Source: Helena Independent Record
The Continental Divide Trail could finally be completed before it turns 50 years old.
A bill introduced by Sen. Martin Heinrich (D-N.M.) and co-sponsored by Sen. Steve Daines (R-Mont.) would direct land management agencies to prioritize the elimination of gaps in the 3,100-mile continent-spanning path that generally follows the geographic Continental Divide. The trail is 95% complete, according to the Golden, Colorado-based nonprofit Continental Divide Trail Coalition, which lauded the bill on Friday.
Heinrich introduced S. 4995, the Continental Divide Trail Completion Act, into the Senate on Wednesday, according to Congress’ official website. Daines is an original co-sponsor of the bill. The bill has been referred to the Senate Energy and Natural Resources Committee.
The text of the bill was not available Friday, but a bill with the same name was introduced into the House on Aug. 27, 2021. That bill, HR 5118, directed the Secretary of Agriculture, which oversees the U.S. Forest Service, to “substantially complete the land acquisition program necessary to ensure the completion of the Continental Divide National Scenic Trail” by Nov. 10, 2028, the 50th anniversary of the trail. The new Senate bill also aims to complete the trail by that date.
The Continental Divide Trail, technically named the Continental Divide National Scenic Trail, runs from Canada to Mexico, and spans Montana from the Canadian border on the north to the Idaho border on the south. As many as 14 gaps ranging from less than 1 mile to nearly 50 miles interrupt the trail’s path along the Rocky Mountains.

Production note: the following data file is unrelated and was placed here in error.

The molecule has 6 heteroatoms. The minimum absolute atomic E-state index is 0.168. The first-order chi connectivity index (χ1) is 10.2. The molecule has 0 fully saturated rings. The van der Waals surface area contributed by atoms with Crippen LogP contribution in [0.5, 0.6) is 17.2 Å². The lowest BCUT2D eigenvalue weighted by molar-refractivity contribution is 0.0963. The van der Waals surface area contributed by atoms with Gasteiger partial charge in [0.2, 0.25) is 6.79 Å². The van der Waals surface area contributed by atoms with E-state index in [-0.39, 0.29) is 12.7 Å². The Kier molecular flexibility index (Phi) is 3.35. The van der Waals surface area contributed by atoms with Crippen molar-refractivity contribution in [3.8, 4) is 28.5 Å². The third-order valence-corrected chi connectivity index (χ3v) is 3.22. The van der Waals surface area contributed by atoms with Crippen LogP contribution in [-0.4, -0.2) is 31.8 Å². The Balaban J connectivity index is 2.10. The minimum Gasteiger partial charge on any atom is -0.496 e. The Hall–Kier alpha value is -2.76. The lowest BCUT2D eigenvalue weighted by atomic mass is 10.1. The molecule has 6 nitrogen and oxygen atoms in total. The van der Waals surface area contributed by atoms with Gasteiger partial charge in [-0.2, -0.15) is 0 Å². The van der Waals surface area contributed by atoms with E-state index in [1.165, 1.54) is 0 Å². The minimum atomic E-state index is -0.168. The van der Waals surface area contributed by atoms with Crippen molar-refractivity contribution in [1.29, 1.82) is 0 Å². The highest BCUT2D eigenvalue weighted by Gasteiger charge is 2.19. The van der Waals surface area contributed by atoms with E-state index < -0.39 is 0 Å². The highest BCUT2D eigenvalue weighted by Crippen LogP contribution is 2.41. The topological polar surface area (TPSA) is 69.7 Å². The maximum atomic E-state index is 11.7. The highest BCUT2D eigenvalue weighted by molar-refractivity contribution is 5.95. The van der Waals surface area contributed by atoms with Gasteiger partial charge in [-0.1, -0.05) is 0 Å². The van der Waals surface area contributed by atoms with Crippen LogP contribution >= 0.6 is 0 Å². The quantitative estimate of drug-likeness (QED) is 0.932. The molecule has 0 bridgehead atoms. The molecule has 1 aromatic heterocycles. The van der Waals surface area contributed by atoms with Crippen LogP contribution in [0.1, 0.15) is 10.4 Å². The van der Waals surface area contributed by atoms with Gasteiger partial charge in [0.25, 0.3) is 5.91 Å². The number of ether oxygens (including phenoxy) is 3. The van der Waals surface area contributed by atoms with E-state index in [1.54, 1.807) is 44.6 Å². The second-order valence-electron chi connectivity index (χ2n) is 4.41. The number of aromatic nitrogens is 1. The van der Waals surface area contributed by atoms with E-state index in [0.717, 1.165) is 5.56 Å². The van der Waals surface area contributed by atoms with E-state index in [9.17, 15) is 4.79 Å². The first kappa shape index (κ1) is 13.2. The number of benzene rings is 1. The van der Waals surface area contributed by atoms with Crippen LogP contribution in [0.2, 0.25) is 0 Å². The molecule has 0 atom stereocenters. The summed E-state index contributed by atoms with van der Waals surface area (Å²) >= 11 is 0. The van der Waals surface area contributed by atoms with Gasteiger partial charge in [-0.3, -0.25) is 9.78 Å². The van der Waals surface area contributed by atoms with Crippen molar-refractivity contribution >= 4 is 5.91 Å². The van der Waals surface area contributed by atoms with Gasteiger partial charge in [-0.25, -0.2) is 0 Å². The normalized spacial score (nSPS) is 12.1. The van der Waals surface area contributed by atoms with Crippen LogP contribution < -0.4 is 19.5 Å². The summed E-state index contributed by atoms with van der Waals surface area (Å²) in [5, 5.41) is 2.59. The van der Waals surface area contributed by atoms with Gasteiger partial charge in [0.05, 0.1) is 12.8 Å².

In Montana, the trail is interrupted by a 0.75-mile gap near Cadotte Pass northeast of Lincoln, a 5.7-mile gap along Interstate 15 near Elk Park north of Butte, a 9-mile gap along the interstate south of Butte, a 1.4-mile gap near Wise River, and a 10.5-mile gap near Monida Pass.
“By filling in the gap sections,” Teresa Martinez, the coalition’s executive director stated, “the CDT will not only become a safer and more accessible experience for all trail travelers, but this mandate for completion will also help to ensure that the original promise made by Congress 44 years ago, of a continuous footpath offering a remote, natural experience from Mexico to Canada along the Divide, becomes a reality.”
In the coalition’s announcement of the bill Friday, Visit Helena Executive Director Andrea Opitz noted that hikers and cyclists generate $4.3 million in economic activity annually.
In all, the trail traverses five states, 20 national forests, 25 wilderness areas, three national parks, one national monument, and 19 designated “gateway communities,” according to the coalition.